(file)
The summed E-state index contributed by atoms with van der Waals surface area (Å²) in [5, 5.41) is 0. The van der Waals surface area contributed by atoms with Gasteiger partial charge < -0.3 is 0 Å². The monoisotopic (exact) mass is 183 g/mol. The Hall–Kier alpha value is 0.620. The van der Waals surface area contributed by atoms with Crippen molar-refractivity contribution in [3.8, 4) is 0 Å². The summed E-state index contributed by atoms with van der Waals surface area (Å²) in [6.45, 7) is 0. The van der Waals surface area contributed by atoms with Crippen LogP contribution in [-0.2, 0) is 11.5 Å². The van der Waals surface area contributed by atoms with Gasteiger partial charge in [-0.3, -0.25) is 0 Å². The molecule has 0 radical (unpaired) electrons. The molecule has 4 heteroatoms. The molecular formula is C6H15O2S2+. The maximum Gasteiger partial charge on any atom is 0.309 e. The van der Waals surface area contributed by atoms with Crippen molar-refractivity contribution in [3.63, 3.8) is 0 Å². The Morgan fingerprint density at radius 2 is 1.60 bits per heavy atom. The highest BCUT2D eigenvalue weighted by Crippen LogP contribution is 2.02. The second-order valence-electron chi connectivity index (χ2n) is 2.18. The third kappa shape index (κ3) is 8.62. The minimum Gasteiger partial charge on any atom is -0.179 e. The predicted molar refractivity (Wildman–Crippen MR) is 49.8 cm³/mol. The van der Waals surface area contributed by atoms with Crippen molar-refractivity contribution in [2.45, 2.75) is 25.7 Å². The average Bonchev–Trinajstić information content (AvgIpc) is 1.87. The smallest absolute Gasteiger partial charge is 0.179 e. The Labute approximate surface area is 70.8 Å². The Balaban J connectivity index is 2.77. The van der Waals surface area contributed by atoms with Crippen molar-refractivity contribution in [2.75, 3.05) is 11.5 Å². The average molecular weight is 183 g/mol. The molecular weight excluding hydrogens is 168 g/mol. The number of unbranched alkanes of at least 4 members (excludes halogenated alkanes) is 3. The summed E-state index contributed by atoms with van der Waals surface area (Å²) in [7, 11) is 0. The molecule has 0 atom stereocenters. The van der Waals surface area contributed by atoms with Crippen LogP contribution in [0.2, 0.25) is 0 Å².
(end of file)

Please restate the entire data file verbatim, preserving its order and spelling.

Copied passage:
The summed E-state index contributed by atoms with van der Waals surface area (Å²) in [5, 5.41) is 0. The van der Waals surface area contributed by atoms with Gasteiger partial charge < -0.3 is 0 Å². The monoisotopic (exact) mass is 183 g/mol. The Hall–Kier alpha value is 0.620. The van der Waals surface area contributed by atoms with Crippen molar-refractivity contribution in [3.8, 4) is 0 Å². The summed E-state index contributed by atoms with van der Waals surface area (Å²) in [6.45, 7) is 0. The van der Waals surface area contributed by atoms with Crippen LogP contribution in [-0.2, 0) is 11.5 Å². The van der Waals surface area contributed by atoms with Gasteiger partial charge in [-0.3, -0.25) is 0 Å². The molecule has 0 radical (unpaired) electrons. The molecule has 4 heteroatoms. The molecular formula is C6H15O2S2+. The maximum Gasteiger partial charge on any atom is 0.309 e. The van der Waals surface area contributed by atoms with Crippen molar-refractivity contribution in [3.63, 3.8) is 0 Å². The Morgan fingerprint density at radius 2 is 1.60 bits per heavy atom. The highest BCUT2D eigenvalue weighted by Crippen LogP contribution is 2.02. The second-order valence-electron chi connectivity index (χ2n) is 2.18. The third kappa shape index (κ3) is 8.62. The minimum Gasteiger partial charge on any atom is -0.179 e. The predicted molar refractivity (Wildman–Crippen MR) is 49.8 cm³/mol. The van der Waals surface area contributed by atoms with Crippen molar-refractivity contribution in [2.45, 2.75) is 25.7 Å². The average Bonchev–Trinajstić information content (AvgIpc) is 1.87. The smallest absolute Gasteiger partial charge is 0.179 e. The Labute approximate surface area is 70.8 Å². The Balaban J connectivity index is 2.77. The van der Waals surface area contributed by atoms with Crippen molar-refractivity contribution in [2.75, 3.05) is 11.5 Å². The average molecular weight is 183 g/mol. The molecular weight excluding hydrogens is 168 g/mol. The number of unbranched alkanes of at least 4 members (excludes halogenated alkanes) is 3. The summed E-state index contributed by atoms with van der Waals surface area (Å²) in [7, 11) is 0. The molecule has 0 atom stereocenters. The van der Waals surface area contributed by atoms with Crippen LogP contribution in [0.2, 0.25) is 0 Å².